We are in the for the long haul here. But it is blatantly clear that Flavascence Dorée is spreading like wildfire. You can’t cure it, but you can kill the insect that carries it. The French government started to wage war against this small leafhopper in 1987, and today everyone is obliged to spray against it. If not, it may even be possible that the authorities will do what they did some 30 years ago: spray every vineyard from the safe distance of a helicopter, and then send the bill on later.
Abandoned vineyards now have to be grubbed by law so that Flavescence Dorée can’t get a foot in. If 20% of any vineyard has been colonized by this vector, then all the vines there have to be grubbed up as well, no matter what. The authorities mean business. And no, they will not accept the belief held by some that the colour orange might repel this insect and send it packing.
“It’s serious and we have to be vigilant”, Celine insists, pointing at blotches bleeding red like wounds on the map highlighting the growing Flavesence Dorée-stricken areas. “We have to spray, we have to look, and we have to be careful. Vigilant, prudent. Keep your eyes open”.
There’s an uncomfortable shifting of seats in the room. Everyone always believes it’s the neighbours who cause the problems. And that in itself is a sticky problem. Particularly if your neighbour is organic. Or if he is an old, retired, or part-time grape grower who hasn’t passed the test which allows him to purchase chemical products. Or if he can’t afford to. Or if he just can’t be bothered.
The meeting moves on to other pressing matters. There is a movement to introduce machine-harvesting for Limoux’s fizz. There is talk about whether there should be more freedom with the grape varieties that can be used. There is a discussion about the virtues of Blanquette de Limoux as a stand-alone appellation. But it will all be reduced to nil if Flavescence Dorée continues to beat its path through yellowing leaves.
Tuesday 14 July 2015
Very odd how the French call today le Quatorze de Juillet while the rest of the world insists on Bastille Day. But whatever, the fireworks over Carcassonne put Pluto in the shade, even from the distance we were watching them, at the top of the vineyard.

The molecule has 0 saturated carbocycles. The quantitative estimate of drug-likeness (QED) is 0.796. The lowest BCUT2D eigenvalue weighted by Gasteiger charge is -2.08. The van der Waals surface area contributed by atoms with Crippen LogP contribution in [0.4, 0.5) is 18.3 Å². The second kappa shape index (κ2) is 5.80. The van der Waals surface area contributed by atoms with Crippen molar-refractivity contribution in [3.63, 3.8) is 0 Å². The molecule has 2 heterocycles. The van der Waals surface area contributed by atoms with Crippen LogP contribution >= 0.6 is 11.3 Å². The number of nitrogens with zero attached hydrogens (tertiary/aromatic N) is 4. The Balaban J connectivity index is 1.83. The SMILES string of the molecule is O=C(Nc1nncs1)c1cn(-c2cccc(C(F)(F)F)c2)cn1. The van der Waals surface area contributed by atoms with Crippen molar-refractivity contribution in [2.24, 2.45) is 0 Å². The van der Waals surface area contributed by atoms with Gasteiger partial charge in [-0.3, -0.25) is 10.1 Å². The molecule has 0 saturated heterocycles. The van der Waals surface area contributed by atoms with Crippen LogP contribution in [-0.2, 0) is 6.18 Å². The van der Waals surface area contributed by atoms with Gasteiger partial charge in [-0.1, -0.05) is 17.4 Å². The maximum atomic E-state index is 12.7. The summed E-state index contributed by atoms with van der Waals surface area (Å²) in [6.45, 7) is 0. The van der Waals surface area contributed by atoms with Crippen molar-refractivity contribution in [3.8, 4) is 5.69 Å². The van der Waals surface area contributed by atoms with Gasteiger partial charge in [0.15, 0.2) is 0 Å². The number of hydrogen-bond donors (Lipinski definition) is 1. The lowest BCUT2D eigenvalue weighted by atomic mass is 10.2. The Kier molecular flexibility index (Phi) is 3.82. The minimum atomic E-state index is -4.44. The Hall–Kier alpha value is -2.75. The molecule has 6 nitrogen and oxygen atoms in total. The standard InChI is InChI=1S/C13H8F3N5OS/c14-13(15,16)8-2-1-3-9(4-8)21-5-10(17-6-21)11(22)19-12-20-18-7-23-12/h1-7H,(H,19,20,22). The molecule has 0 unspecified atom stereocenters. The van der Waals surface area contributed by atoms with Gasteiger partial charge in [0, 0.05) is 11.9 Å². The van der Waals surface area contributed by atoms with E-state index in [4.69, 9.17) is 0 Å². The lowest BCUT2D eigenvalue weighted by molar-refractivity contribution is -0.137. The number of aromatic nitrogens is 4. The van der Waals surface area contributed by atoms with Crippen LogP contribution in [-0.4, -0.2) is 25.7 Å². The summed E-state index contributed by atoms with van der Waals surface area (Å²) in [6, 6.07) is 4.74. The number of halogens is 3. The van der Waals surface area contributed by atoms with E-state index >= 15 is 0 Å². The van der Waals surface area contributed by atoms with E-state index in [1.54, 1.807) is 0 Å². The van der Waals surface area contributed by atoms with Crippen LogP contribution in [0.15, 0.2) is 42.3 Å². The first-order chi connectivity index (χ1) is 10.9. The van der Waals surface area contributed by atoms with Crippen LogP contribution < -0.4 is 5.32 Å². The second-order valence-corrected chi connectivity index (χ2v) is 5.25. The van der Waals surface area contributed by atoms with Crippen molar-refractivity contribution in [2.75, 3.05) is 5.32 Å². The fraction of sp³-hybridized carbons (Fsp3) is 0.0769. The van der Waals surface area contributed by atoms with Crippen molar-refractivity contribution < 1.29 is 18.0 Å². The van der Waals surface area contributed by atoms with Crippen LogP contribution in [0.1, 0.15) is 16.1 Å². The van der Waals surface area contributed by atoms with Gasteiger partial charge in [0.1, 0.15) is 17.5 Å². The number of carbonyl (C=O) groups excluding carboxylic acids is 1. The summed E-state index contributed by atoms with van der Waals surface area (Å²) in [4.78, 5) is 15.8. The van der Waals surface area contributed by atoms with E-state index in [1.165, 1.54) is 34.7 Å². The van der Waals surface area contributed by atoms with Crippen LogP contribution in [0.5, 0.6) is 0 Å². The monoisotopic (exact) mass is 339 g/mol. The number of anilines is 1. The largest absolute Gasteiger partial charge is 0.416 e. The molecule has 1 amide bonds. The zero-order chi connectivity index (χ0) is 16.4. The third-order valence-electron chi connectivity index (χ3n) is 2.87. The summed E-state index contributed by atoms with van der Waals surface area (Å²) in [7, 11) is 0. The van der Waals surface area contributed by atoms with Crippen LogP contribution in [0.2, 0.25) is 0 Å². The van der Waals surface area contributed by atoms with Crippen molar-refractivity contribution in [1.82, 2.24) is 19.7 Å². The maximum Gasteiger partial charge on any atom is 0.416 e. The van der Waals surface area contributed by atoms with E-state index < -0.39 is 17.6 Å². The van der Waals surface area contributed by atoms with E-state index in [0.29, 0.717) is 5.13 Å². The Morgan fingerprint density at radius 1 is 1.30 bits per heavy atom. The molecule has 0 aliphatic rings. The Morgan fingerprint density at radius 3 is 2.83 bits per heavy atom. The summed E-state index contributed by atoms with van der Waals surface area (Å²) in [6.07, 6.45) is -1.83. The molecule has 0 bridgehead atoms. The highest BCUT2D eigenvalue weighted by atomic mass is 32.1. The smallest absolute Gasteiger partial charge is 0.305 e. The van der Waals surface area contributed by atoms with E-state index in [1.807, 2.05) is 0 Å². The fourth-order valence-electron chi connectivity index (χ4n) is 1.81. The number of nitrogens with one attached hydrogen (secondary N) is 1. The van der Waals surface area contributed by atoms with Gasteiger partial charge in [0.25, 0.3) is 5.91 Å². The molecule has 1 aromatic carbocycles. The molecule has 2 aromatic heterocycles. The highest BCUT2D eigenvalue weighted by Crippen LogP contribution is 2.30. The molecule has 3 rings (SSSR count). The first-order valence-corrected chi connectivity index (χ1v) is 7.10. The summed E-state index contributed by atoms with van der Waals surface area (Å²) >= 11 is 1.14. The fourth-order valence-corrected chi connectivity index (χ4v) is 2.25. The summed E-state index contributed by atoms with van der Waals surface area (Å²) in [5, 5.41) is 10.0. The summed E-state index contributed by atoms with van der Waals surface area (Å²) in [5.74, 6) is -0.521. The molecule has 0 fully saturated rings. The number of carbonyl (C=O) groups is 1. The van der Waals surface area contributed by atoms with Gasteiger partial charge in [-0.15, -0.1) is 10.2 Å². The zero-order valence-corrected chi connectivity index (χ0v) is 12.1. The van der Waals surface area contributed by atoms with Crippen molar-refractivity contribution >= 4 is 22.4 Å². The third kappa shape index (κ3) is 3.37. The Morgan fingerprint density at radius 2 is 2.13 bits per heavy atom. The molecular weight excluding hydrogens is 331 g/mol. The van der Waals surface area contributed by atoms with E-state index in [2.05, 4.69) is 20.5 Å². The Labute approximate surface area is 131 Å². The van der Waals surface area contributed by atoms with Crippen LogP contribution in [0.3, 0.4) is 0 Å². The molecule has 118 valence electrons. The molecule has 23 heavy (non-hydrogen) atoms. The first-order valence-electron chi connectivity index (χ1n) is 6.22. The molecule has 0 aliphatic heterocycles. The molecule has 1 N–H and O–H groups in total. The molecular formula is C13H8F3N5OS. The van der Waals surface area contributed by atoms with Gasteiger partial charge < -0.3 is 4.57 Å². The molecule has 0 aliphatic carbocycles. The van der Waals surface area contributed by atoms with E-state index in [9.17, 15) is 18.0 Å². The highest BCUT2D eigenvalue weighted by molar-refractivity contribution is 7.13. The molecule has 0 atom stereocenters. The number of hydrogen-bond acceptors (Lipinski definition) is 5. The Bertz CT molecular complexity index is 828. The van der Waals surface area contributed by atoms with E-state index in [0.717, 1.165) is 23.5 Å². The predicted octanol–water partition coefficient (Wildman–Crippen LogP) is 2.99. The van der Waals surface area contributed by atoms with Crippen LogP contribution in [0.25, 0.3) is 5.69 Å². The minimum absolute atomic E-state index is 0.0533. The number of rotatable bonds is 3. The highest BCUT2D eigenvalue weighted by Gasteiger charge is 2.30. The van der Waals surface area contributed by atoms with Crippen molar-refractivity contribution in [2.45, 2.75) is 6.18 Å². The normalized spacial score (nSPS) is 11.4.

Traditionally, today’s the day the winegrower hopes for a little light rain, evenly spread in measured doses. But there is no sign of it. Just more sun forecast to shine on for ever. It’s not a problem yet, but it will be, if this weather continues …
We had our usual Tuesday Tour, Talk & Tasting this morning. The Talk and Tasting bits are fine, but it’s the Tour that’s going to kill me.
“Would anyone like to turn back?” I ask hopefully. The heat is beating relentlessly. I can’t take much more of this. “No, this is lovely,” they say, “can we please go on?”
Friday 24 July
Rain! Hurrah! Not much, but it’s good.
Saturday 25 July
Thought we could catch up on some office work today, but we’re overrun. First some Belgians turn up: really nice guys, on a camping holiday. They have brought us a six-pack of Belgian beer as a present. What amazing business this is, I tell you; there is nothing like it. We are overcome, and wrap up a bottle of our best for them, Trilogie 2012. But then more people pour in, and the Belgians are waved off … and we forget about the bottle of Trilogie 2012, standing neglected and overlooked in the cellar. Where it is still waiting for them. Then a charming family from Holland appears, knocks at the door, asks diffidently if we’re open? Well no, we’re not, but okay, we are here anyway so yes, come on in. Jan is hiding at his desk hoping to get on with some work, and I take these people through the usual routine. The father of the family, who has been listening attentively and asking interested questions, suddenly gives out a little yelp and rushes to the back of the tasting office, exclaiming “Jan Panman!” while waving the flyer that shows Jan Panman, name, address and photo, on its back.
There is no escape for Jan Panman, he has to admit that he is who he is. And it turns out that this random visitor worked with him in Holland years ago, in another life, another world… and totally different office. And had no idea even that this vineyard was owned by a Dutchman, let alone one he knew. What a funny business wine is.
Thursday 30 July
…/to be continued.
…./to be continued.